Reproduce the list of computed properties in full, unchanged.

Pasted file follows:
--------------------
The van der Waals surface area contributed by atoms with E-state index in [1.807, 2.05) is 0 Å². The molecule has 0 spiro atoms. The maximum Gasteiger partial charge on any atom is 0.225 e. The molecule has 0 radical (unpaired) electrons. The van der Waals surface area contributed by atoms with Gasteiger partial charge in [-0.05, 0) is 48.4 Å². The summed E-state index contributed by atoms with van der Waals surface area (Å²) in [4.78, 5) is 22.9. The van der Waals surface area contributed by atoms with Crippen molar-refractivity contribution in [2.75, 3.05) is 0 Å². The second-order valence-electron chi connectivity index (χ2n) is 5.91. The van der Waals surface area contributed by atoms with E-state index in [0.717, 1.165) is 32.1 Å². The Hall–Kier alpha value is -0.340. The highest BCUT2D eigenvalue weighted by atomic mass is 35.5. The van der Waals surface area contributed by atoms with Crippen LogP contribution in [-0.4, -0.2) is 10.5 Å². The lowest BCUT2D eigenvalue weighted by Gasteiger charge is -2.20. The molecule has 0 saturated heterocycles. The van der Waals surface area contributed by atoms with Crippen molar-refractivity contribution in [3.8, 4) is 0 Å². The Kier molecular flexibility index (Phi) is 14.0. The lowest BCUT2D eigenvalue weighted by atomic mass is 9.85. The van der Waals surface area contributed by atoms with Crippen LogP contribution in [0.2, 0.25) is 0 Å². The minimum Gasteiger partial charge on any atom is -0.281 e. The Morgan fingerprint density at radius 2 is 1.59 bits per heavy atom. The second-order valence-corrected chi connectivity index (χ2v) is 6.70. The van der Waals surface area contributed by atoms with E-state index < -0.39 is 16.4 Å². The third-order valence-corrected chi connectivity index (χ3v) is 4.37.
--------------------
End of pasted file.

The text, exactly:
The van der Waals surface area contributed by atoms with E-state index in [1.807, 2.05) is 0 Å². The molecule has 0 spiro atoms. The maximum Gasteiger partial charge on any atom is 0.225 e. The molecule has 0 radical (unpaired) electrons. The van der Waals surface area contributed by atoms with Gasteiger partial charge in [-0.05, 0) is 48.4 Å². The summed E-state index contributed by atoms with van der Waals surface area (Å²) in [4.78, 5) is 22.9. The van der Waals surface area contributed by atoms with Crippen molar-refractivity contribution in [2.75, 3.05) is 0 Å². The second-order valence-electron chi connectivity index (χ2n) is 5.91. The van der Waals surface area contributed by atoms with E-state index in [0.717, 1.165) is 32.1 Å². The Hall–Kier alpha value is -0.340. The highest BCUT2D eigenvalue weighted by atomic mass is 35.5. The van der Waals surface area contributed by atoms with Crippen LogP contribution in [-0.4, -0.2) is 10.5 Å². The lowest BCUT2D eigenvalue weighted by Gasteiger charge is -2.20. The molecule has 0 saturated heterocycles. The van der Waals surface area contributed by atoms with Crippen molar-refractivity contribution in [3.8, 4) is 0 Å². The Kier molecular flexibility index (Phi) is 14.0. The lowest BCUT2D eigenvalue weighted by atomic mass is 9.85. The van der Waals surface area contributed by atoms with Crippen LogP contribution in [0.2, 0.25) is 0 Å². The minimum Gasteiger partial charge on any atom is -0.281 e. The Morgan fingerprint density at radius 2 is 1.59 bits per heavy atom. The second-order valence-corrected chi connectivity index (χ2v) is 6.70. The van der Waals surface area contributed by atoms with E-state index < -0.39 is 16.4 Å². The third-order valence-corrected chi connectivity index (χ3v) is 4.37.